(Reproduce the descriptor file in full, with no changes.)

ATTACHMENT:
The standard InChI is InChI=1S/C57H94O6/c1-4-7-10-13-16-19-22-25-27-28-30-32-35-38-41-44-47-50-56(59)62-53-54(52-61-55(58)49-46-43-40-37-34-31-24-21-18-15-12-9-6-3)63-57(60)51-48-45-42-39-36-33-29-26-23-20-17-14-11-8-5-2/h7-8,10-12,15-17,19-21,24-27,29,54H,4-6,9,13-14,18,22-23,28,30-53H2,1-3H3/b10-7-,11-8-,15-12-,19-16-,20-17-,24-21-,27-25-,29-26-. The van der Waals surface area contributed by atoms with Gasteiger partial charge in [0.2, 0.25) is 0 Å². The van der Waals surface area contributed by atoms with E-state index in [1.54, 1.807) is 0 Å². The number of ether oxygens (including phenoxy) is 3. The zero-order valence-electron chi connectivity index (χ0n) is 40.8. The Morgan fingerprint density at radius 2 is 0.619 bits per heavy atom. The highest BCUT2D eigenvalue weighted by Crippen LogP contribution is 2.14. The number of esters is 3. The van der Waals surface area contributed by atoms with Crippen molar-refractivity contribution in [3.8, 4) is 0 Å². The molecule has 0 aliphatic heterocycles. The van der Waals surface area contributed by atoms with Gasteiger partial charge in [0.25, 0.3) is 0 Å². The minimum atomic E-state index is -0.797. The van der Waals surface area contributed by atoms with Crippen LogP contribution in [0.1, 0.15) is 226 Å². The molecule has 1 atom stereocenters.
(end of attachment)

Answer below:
The standard InChI is InChI=1S/C57H94O6/c1-4-7-10-13-16-19-22-25-27-28-30-32-35-38-41-44-47-50-56(59)62-53-54(52-61-55(58)49-46-43-40-37-34-31-24-21-18-15-12-9-6-3)63-57(60)51-48-45-42-39-36-33-29-26-23-20-17-14-11-8-5-2/h7-8,10-12,15-17,19-21,24-27,29,54H,4-6,9,13-14,18,22-23,28,30-53H2,1-3H3/b10-7-,11-8-,15-12-,19-16-,20-17-,24-21-,27-25-,29-26-. The van der Waals surface area contributed by atoms with Gasteiger partial charge in [0.2, 0.25) is 0 Å². The van der Waals surface area contributed by atoms with E-state index in [1.54, 1.807) is 0 Å². The number of ether oxygens (including phenoxy) is 3. The zero-order valence-electron chi connectivity index (χ0n) is 40.8. The Morgan fingerprint density at radius 2 is 0.619 bits per heavy atom. The highest BCUT2D eigenvalue weighted by Crippen LogP contribution is 2.14. The number of esters is 3. The van der Waals surface area contributed by atoms with Crippen molar-refractivity contribution in [3.8, 4) is 0 Å². The molecule has 0 aliphatic heterocycles. The van der Waals surface area contributed by atoms with Gasteiger partial charge in [0.25, 0.3) is 0 Å². The minimum atomic E-state index is -0.797. The van der Waals surface area contributed by atoms with Crippen LogP contribution in [0.1, 0.15) is 226 Å². The molecule has 1 atom stereocenters.